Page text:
Another Oil Train Blows Up, Because That’s What They Do

Major fire in New Brunswick after derailment.
This post is 14 in the series: The Northwest's Pipeline on Rails

This one in New Brunswick:

A Canadian National Railway Co. (CNR) train carrying crude oil and propane derailed in the eastern province of New Brunswick and sparked a blaze that was still burning more than 12 hours after the accident.

A helicopter is being brought in today to pinpoint what is ablaze in the wreckage of the 122-car train that jumped the tracks… There are 14 cars and a locomotive in the fire zone, Feeny said.

About 50 to 60 people were evacuated in a two-kilometer (1.2 mile) radius of the accident…

When oil trains explode or catch fire, they are incredibly dangerous. In New Brunswick, for example, it took emergency responders about half a day just to get aerial surveillance of the wreckage and figure out how to safely get ground crews near the accident. Normally, there is little fire fighters can do to extinguish the blaze; the response is generally to try to evacuate the vicinity and let blaze burn itself out.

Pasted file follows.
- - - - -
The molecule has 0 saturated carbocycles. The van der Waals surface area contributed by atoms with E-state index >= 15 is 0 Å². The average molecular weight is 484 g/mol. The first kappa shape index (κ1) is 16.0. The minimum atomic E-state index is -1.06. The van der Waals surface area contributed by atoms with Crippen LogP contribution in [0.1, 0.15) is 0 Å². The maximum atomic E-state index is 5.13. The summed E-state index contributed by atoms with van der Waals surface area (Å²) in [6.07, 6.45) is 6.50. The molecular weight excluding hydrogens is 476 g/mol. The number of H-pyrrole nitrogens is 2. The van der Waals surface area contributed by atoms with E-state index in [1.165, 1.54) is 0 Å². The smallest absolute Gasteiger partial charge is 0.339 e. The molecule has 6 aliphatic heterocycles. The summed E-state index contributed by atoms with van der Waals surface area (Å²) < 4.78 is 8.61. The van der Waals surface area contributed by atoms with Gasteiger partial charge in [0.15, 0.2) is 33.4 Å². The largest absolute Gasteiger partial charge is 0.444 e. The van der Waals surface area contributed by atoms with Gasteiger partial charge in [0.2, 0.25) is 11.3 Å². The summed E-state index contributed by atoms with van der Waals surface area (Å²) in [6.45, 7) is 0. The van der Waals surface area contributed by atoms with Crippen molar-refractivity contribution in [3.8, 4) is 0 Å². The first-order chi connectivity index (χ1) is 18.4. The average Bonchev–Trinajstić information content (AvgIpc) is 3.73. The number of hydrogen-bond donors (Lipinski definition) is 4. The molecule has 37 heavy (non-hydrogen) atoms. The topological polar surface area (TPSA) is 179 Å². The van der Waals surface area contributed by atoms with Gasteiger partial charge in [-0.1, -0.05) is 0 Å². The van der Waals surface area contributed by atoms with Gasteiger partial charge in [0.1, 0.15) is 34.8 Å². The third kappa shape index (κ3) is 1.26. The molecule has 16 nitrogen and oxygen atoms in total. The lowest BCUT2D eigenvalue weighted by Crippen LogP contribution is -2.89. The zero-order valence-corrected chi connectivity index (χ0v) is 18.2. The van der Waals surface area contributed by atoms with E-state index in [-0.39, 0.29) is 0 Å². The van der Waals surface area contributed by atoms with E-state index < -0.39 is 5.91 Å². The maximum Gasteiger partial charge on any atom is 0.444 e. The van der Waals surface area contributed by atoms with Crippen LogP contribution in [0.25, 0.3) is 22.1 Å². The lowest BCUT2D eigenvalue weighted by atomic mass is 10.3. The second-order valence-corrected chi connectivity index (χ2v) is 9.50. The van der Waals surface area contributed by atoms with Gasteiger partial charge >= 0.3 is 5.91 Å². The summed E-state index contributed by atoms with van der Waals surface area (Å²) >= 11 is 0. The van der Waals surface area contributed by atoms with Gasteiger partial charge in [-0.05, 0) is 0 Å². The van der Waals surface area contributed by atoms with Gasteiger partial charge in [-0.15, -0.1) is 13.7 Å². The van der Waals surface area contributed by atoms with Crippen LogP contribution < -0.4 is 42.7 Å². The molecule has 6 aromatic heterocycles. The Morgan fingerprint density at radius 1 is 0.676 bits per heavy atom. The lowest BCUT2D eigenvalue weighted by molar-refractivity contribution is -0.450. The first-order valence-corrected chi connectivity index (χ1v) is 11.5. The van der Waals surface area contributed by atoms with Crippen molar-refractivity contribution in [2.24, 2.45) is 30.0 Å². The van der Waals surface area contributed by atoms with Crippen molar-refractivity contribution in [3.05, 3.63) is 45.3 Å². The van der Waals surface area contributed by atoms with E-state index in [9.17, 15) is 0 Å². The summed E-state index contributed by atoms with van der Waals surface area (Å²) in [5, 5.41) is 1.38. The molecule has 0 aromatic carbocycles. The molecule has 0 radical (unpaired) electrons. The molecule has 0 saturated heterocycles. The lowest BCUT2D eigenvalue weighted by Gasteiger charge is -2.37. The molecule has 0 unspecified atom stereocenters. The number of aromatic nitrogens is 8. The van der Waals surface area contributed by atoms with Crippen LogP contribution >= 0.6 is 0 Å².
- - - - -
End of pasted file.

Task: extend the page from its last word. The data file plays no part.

No one was injured or killed in this latest incident, thank goodness, but the mishap is more evidence that loaded oil tanker cars are ticking time bombs. Trains carrying Bakken crude are now rolling through small towns and major cities every day. And when they explode in a place where people live—as happened in Quebec—the result is awful: dozens of people incinerated and whole city blocks leveled.

The consequences of another oil train explosion in an urban area is chilling to contemplate. It could happen in Belltown or Burlington, Spokane or Sprague. The oil trains are in our neighborhoods already.

More news coverage here.



  1. Michael Riordan says:

    All too chilling, especially if you live near railroad tracks. Do you know whether this train was carrying Bakken crude? Propane itself is very explosive but should burn out quickly.

  2. Dale M. says:

    Your error (“trail” instead of “train”) only reminds us how flawed we all are, and how prone to human error trains, ships, and well-drillings will remain! Yet “they” want to mess around in the most fragile Arctic ecosystem? And Americas major aquifers? Absurd!

  3. Deb Rudnick says:

    Do you know if this was a 111 train?

  4. Harve says:


    All those small government advocates should be rethinking their stand. These oil train problems stem from a lack of personel to inspect the safety of our rail beds and lines.

    Perhaps turning the inspection and regulation functions over the a military department would help.

    Although there was the Exxon Valdez spill, the USCG does regulate and enforce ship inspections on new and old vessels. I bet the US Corps of Army Engineers would be great at insuring our rail system is up to speed and in good condition…especially in scrapping old out of date tanker cars.

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